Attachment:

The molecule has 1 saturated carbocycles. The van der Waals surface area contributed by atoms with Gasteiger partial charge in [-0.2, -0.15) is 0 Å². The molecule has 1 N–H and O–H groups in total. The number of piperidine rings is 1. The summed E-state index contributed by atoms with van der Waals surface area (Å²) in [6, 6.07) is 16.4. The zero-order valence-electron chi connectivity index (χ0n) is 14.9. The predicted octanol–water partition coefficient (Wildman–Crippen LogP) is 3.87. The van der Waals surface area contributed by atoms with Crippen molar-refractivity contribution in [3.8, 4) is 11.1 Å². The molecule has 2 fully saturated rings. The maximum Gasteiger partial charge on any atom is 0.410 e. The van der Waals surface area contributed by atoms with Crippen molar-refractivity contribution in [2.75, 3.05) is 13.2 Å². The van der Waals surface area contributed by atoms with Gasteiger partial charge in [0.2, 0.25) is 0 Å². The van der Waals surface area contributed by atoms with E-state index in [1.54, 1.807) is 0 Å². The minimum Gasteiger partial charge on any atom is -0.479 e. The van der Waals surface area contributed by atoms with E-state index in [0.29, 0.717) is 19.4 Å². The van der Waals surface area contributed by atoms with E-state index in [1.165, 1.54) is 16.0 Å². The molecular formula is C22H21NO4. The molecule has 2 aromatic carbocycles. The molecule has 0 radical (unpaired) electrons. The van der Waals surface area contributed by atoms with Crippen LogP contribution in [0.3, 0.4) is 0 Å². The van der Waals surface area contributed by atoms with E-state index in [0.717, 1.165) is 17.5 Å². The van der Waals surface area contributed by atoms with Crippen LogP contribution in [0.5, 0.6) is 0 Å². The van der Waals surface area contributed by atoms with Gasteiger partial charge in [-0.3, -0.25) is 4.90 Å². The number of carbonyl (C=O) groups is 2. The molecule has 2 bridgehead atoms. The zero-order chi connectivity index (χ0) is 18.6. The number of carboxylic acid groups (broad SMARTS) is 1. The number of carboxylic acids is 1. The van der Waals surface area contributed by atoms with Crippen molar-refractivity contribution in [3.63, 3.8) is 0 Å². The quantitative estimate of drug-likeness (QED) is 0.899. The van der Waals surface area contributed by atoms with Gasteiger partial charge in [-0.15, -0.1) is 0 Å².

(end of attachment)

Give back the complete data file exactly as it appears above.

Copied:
The molecule has 1 saturated carbocycles. The van der Waals surface area contributed by atoms with Gasteiger partial charge in [-0.2, -0.15) is 0 Å². The molecule has 1 N–H and O–H groups in total. The number of piperidine rings is 1. The summed E-state index contributed by atoms with van der Waals surface area (Å²) in [6, 6.07) is 16.4. The zero-order valence-electron chi connectivity index (χ0n) is 14.9. The predicted octanol–water partition coefficient (Wildman–Crippen LogP) is 3.87. The van der Waals surface area contributed by atoms with Crippen molar-refractivity contribution in [3.8, 4) is 11.1 Å². The molecule has 2 fully saturated rings. The maximum Gasteiger partial charge on any atom is 0.410 e. The van der Waals surface area contributed by atoms with Crippen molar-refractivity contribution in [2.75, 3.05) is 13.2 Å². The van der Waals surface area contributed by atoms with Gasteiger partial charge in [0.2, 0.25) is 0 Å². The van der Waals surface area contributed by atoms with E-state index in [1.54, 1.807) is 0 Å². The minimum Gasteiger partial charge on any atom is -0.479 e. The van der Waals surface area contributed by atoms with E-state index in [0.29, 0.717) is 19.4 Å². The van der Waals surface area contributed by atoms with E-state index in [1.165, 1.54) is 16.0 Å². The molecular formula is C22H21NO4. The molecule has 2 aromatic carbocycles. The molecule has 0 radical (unpaired) electrons. The van der Waals surface area contributed by atoms with Crippen LogP contribution in [0.3, 0.4) is 0 Å². The van der Waals surface area contributed by atoms with E-state index in [0.717, 1.165) is 17.5 Å². The van der Waals surface area contributed by atoms with Crippen LogP contribution in [0.5, 0.6) is 0 Å². The van der Waals surface area contributed by atoms with Gasteiger partial charge in [-0.3, -0.25) is 4.90 Å². The number of carbonyl (C=O) groups is 2. The molecule has 2 bridgehead atoms. The zero-order chi connectivity index (χ0) is 18.6. The number of carboxylic acid groups (broad SMARTS) is 1. The number of carboxylic acids is 1. The van der Waals surface area contributed by atoms with Crippen molar-refractivity contribution in [3.63, 3.8) is 0 Å². The quantitative estimate of drug-likeness (QED) is 0.899. The van der Waals surface area contributed by atoms with Gasteiger partial charge in [-0.15, -0.1) is 0 Å².